Clegg unveils local election battle plan

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NICK Clegg has predicted ‘the mother of all battles’ against Labour in Sheffield as the Liberal Democrats fight to hang on to power at the Town Hall.

The Deputy Prime Minister and Lib Dem leader outlined his party’s battle plan for seeing off a resurgent Labour between now and the local elections in May.

The Lib Dems are hanging on to power in Sheffield by the most slender of margins. The party lost its majority in May and only retains control of the Town Hall with the support of the independent and Green councillors. A combination of deep public spending cuts and increased tuition fees has hit the Lib Dems’ popularity hard.

Responding to a question from The Star, Mr Clegg said the local elections will be a ‘close contest’ in Sheffield but insisted he was relishing ‘setting the record straight’.

He said: “Clearly it’s been very tough. There is the mother of all battles brewing between the Liberal Democrats and Labour and at the moment it is very easy for Labour to score points, spread fear, perpetuate myths and misinformation.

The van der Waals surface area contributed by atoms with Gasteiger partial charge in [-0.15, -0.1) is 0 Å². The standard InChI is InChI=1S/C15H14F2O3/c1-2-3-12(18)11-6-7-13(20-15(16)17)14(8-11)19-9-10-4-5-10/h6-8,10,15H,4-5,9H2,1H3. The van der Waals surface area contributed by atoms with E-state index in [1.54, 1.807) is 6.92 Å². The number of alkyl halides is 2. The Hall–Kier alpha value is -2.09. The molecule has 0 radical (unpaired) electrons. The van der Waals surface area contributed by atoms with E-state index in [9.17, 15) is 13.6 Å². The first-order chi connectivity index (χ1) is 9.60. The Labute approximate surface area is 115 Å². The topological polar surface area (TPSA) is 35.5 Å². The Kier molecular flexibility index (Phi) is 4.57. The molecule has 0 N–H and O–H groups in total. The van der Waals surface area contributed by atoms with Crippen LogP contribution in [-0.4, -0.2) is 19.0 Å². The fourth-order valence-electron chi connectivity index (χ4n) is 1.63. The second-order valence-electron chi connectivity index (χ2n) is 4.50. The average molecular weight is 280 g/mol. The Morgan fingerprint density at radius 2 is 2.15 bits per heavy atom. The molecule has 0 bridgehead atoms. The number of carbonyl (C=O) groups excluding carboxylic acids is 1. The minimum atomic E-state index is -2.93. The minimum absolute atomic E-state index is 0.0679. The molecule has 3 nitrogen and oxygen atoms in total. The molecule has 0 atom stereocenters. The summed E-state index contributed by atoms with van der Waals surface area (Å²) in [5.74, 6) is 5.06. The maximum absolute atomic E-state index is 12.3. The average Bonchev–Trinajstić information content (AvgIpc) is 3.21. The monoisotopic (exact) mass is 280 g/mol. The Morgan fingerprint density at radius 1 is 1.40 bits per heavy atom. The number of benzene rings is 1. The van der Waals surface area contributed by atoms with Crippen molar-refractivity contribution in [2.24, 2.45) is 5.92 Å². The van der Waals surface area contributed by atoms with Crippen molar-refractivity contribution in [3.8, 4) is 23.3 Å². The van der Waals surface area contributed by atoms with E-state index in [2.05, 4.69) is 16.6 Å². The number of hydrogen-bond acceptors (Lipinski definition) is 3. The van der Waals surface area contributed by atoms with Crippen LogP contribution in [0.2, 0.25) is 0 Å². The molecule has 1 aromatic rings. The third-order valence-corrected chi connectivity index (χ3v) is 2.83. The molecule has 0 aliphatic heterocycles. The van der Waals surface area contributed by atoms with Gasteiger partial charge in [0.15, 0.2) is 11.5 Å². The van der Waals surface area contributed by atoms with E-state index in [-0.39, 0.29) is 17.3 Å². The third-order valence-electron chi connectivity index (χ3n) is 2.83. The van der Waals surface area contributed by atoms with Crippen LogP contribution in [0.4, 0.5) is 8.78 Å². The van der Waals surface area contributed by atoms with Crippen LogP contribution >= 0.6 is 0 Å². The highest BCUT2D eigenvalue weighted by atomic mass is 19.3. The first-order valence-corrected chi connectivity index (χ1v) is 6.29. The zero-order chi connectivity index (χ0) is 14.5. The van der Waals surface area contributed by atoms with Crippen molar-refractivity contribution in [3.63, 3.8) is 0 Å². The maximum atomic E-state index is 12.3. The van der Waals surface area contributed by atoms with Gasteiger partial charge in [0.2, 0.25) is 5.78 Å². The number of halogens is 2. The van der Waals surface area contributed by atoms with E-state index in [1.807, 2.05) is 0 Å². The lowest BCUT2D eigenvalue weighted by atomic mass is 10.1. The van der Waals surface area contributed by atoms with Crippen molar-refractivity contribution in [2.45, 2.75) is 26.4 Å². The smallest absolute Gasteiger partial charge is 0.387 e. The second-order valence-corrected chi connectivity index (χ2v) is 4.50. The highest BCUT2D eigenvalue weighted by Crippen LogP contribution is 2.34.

“I’m actually quite excited about the opportunity in the local elections of setting the record straight.”

And in a sign of the soaring political temperatures in South Yorkshire, he accused Labour of discouraging high achieving children from poor backgrounds from going to university by spreading a ‘deceit’ about the impact of the tuition fee hike.

The Hallam MP plans to counter Labour’s ‘misinformation’ by visiting every school in his constituency to persuade parents, teachers and pupils that the coalition’s plans for reforming university funding are fair.

“I’m going to spell this out to teachers and parents and youngsters,” he said.

“I think Labour have been so cynical on this that they are actually discouraging bright people from disadvantaged backgrounds from going to university when the truth is, under our scheme, it will be cheaper for them to do it than it was under Labour.”

Mr Clegg stressed tuition fees would also have increased if he had decided to take the Lib Dems into coalition with Labour, and admitted his party had possibly been ‘insufficiently skilled’ at explaining ‘in most respects what graduates will repay’.